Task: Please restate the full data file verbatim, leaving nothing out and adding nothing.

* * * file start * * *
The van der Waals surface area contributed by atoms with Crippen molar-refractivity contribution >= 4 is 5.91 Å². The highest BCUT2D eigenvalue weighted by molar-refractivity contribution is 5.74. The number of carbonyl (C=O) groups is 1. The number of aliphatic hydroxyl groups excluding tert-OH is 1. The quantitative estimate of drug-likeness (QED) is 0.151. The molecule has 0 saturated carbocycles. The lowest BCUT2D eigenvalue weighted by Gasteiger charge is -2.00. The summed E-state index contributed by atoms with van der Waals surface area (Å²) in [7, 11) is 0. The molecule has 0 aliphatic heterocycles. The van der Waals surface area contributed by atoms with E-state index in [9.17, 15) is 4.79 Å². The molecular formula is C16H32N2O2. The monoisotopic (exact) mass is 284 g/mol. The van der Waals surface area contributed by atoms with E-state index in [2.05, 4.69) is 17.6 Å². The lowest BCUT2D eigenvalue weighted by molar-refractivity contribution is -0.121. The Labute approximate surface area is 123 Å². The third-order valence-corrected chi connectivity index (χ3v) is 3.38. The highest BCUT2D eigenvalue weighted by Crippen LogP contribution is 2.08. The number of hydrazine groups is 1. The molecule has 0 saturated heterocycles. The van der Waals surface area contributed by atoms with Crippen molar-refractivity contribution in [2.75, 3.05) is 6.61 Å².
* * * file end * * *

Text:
The van der Waals surface area contributed by atoms with Crippen molar-refractivity contribution >= 4 is 5.91 Å². The highest BCUT2D eigenvalue weighted by molar-refractivity contribution is 5.74. The number of carbonyl (C=O) groups is 1. The number of aliphatic hydroxyl groups excluding tert-OH is 1. The quantitative estimate of drug-likeness (QED) is 0.151. The molecule has 0 saturated carbocycles. The lowest BCUT2D eigenvalue weighted by Gasteiger charge is -2.00. The summed E-state index contributed by atoms with van der Waals surface area (Å²) in [7, 11) is 0. The molecule has 0 aliphatic heterocycles. The van der Waals surface area contributed by atoms with E-state index in [9.17, 15) is 4.79 Å². The molecular formula is C16H32N2O2. The monoisotopic (exact) mass is 284 g/mol. The van der Waals surface area contributed by atoms with E-state index in [2.05, 4.69) is 17.6 Å². The lowest BCUT2D eigenvalue weighted by molar-refractivity contribution is -0.121. The Labute approximate surface area is 123 Å². The third-order valence-corrected chi connectivity index (χ3v) is 3.38. The highest BCUT2D eigenvalue weighted by Crippen LogP contribution is 2.08. The number of hydrazine groups is 1. The molecule has 0 saturated heterocycles. The van der Waals surface area contributed by atoms with Crippen molar-refractivity contribution in [2.75, 3.05) is 6.61 Å².